Majority-Black cities are generally portrayed by some media, politicians and policymakers as run-down, economically depressed, crime-ridden areas that have little hope of a bright future.
However, a scholar with the prestigious Brookings Institution in D.C. said the characterization of majority-Black cities as “islands of hopelessness” has no basis in truth.
“People who have that perception are clearly ill-informed,” said Andre Perry, who along with Brookings colleague David Harshbarger, co-authored the report “The Rise of Black Majority Cities: Migration Patterns Since 1970 Created New Majorities in U.S. Cities.” “Black folks have what White people covet. While it is true that in some majority-Black cities, education and crime are concerns, it is also true that housing prices are lower. Let me clear, this is an attempt to devalue Black properties and to take them over by acquiescing them for cheap.”
The report noted the number of majority-Black cities increasing since 1970. In 1970, 460 cities had African Americans as their main populations but by 2017, 1,262 had Black majority status, according to U.S. Census data.
Cities such as Detroit, Baltimore and Memphis have Black majorities and are on the rise, according to the report. Smaller cities that have majority-Black populations such as East Cleveland, Ohio, Wilkinsburg, Pa., and Ferguson, Mo., received a mention in the report.
Perry, who received his doctoral degree from the University of Maryland, College Park, said he and Harshbarger worked on this report when he noticed that development and growth occurred in places where Blacks populate in large numbers.
“Black-majority cities have substantial assets in terms of investment,” he said, noting that the report said $609 billion in owner-occupied housing exists in African American cities that have 10,000 public schools and three million businesses. “We don’t pay attention to these assets but we initially devalue and overlook them because they are located in predominantly Black areas. We need to uplift and highlight these assets.”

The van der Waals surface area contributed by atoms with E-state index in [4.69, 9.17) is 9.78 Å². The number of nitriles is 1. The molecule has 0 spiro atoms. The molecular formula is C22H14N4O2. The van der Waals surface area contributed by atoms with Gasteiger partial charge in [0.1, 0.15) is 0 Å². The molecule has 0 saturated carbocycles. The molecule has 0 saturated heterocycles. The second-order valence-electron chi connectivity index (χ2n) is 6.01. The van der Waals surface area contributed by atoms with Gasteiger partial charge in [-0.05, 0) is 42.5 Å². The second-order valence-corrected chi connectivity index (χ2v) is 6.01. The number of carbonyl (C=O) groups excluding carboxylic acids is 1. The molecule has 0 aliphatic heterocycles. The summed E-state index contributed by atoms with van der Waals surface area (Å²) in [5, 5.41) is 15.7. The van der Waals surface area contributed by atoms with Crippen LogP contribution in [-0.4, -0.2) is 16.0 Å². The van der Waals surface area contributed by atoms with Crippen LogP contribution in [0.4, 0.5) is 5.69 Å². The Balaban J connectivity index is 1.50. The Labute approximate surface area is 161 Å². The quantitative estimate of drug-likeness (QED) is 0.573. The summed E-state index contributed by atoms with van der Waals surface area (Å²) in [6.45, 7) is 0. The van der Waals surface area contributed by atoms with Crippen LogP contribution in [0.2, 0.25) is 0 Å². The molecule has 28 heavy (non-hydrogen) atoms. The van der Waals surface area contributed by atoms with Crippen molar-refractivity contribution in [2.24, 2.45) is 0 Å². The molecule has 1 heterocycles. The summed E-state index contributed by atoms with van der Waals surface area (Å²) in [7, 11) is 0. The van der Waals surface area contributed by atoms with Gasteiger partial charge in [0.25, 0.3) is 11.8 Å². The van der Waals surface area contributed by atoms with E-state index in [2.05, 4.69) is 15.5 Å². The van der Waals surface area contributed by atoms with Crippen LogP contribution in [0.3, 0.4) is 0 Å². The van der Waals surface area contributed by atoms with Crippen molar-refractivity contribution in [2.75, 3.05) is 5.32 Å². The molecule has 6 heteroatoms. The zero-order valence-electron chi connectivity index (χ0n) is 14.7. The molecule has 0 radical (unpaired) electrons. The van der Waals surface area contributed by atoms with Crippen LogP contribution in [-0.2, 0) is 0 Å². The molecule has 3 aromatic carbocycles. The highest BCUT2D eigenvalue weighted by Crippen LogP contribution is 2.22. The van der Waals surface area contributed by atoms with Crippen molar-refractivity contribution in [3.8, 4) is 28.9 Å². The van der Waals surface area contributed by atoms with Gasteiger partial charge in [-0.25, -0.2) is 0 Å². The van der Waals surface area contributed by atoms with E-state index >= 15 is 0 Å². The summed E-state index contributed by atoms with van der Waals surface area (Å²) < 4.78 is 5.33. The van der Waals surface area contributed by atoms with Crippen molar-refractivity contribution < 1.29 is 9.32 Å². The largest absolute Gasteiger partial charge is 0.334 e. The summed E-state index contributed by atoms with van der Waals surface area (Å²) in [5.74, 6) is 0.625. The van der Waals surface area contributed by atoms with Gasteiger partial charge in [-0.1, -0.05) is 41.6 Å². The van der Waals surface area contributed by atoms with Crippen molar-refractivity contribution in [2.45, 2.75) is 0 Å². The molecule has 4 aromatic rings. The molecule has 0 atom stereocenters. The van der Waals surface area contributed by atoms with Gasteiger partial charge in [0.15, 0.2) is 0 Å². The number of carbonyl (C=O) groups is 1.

Perry said while the physical assets are substantial, the people who reside in majority-Black cities are phenomenal.
“None of these assets are greater than the people and culture within Black-majority cities,” he said in the report. “Black-majority cities matter like the Black lives in them. The fight for leaders to retain autonomy and sovereignty-while demanding respect-reflects their recognition of the value in Black-majority cities.”
Baltimore has a 63 percent Black population and has serious issues with a skyrocketing homicide rate, crumbling schools and slacking economic development in African American neighborhoods. Nevertheless, City Council member John Bullock, a political scientist, agrees with Perry’s conclusion that majority-Black cities, including his, are untapped assets.
“Black-majority cities like Baltimore offer leadership and opportunity,” Bullock said. “It all depends really on who is running the government and what type of leverage can Blacks in the city use to get the type of services that they want and need. This type of activism needs strong advocacy and policy transformation.”
Bullock said even under strong advocacy in majority-Black cities, “every problem won’t be solved overnight.”
“We have been locked out of the opportunity to make a difference for so long it will take time to move the needle,” he said.
Eugene Grant, who has served as the mayor of Seat Pleasant, Md., since 2004, said he understands the dynamics that Perry talks about in his report and said leaders of majority-Black cities “are able to speak to our people and encourage our people in a language that others could not.”
Grant serves as the fifth Black mayor of Seat Pleasant, a city founded by Whites in the early part of the 20th century and didn’t become majority-Black until the 1970s. Seat Pleasant has approximately 5,000 residents, 91 percent of whom are Black, according to the 2010 census.
Grant said he has been able to proactively move his city forward despite negative forces that seek to discredit Seat Pleasant because of its Black majority.
“We are able to positively impact Seat Pleasant through increased and enhanced service delivery in ways that other races would not for the Black community,” he said. “Because of this, Seat Pleasant has been able to position itself as the world’s first authentic small smart city. This enables us to engage, educate and empower our people.”
Perry said policy makers and politicians on the state and national level must understand that majority-Black cities “won’t go away” because of the country’s changing demographics shifting from majority-White to people of color. He said investment in majority-Black cities shouldn’t be an option but a required by political leaders so that “people can be treated well inclusively.”